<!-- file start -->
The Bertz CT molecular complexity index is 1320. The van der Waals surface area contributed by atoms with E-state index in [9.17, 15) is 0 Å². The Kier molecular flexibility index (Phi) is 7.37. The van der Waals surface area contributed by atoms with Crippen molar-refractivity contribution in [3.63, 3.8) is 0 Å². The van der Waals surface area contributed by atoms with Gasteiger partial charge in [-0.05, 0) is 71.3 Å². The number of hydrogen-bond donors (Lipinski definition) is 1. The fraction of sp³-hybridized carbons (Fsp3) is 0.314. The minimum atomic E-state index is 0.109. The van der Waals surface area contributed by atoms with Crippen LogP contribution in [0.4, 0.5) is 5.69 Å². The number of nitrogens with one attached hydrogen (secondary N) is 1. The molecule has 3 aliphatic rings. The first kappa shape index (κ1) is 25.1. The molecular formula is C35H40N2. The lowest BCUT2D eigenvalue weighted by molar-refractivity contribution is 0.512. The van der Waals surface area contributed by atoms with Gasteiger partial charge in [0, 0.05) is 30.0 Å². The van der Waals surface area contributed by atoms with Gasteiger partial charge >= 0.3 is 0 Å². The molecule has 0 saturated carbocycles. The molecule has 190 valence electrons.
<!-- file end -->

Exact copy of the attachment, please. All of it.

The Bertz CT molecular complexity index is 1320. The van der Waals surface area contributed by atoms with E-state index in [9.17, 15) is 0 Å². The Kier molecular flexibility index (Phi) is 7.37. The van der Waals surface area contributed by atoms with Crippen molar-refractivity contribution in [3.63, 3.8) is 0 Å². The van der Waals surface area contributed by atoms with Gasteiger partial charge in [-0.05, 0) is 71.3 Å². The number of hydrogen-bond donors (Lipinski definition) is 1. The fraction of sp³-hybridized carbons (Fsp3) is 0.314. The minimum atomic E-state index is 0.109. The van der Waals surface area contributed by atoms with Crippen LogP contribution in [0.4, 0.5) is 5.69 Å². The number of nitrogens with one attached hydrogen (secondary N) is 1. The molecule has 3 aliphatic rings. The first kappa shape index (κ1) is 25.1. The molecular formula is C35H40N2. The lowest BCUT2D eigenvalue weighted by molar-refractivity contribution is 0.512. The van der Waals surface area contributed by atoms with Gasteiger partial charge in [0, 0.05) is 30.0 Å². The van der Waals surface area contributed by atoms with Gasteiger partial charge >= 0.3 is 0 Å². The molecule has 0 saturated carbocycles. The molecule has 190 valence electrons.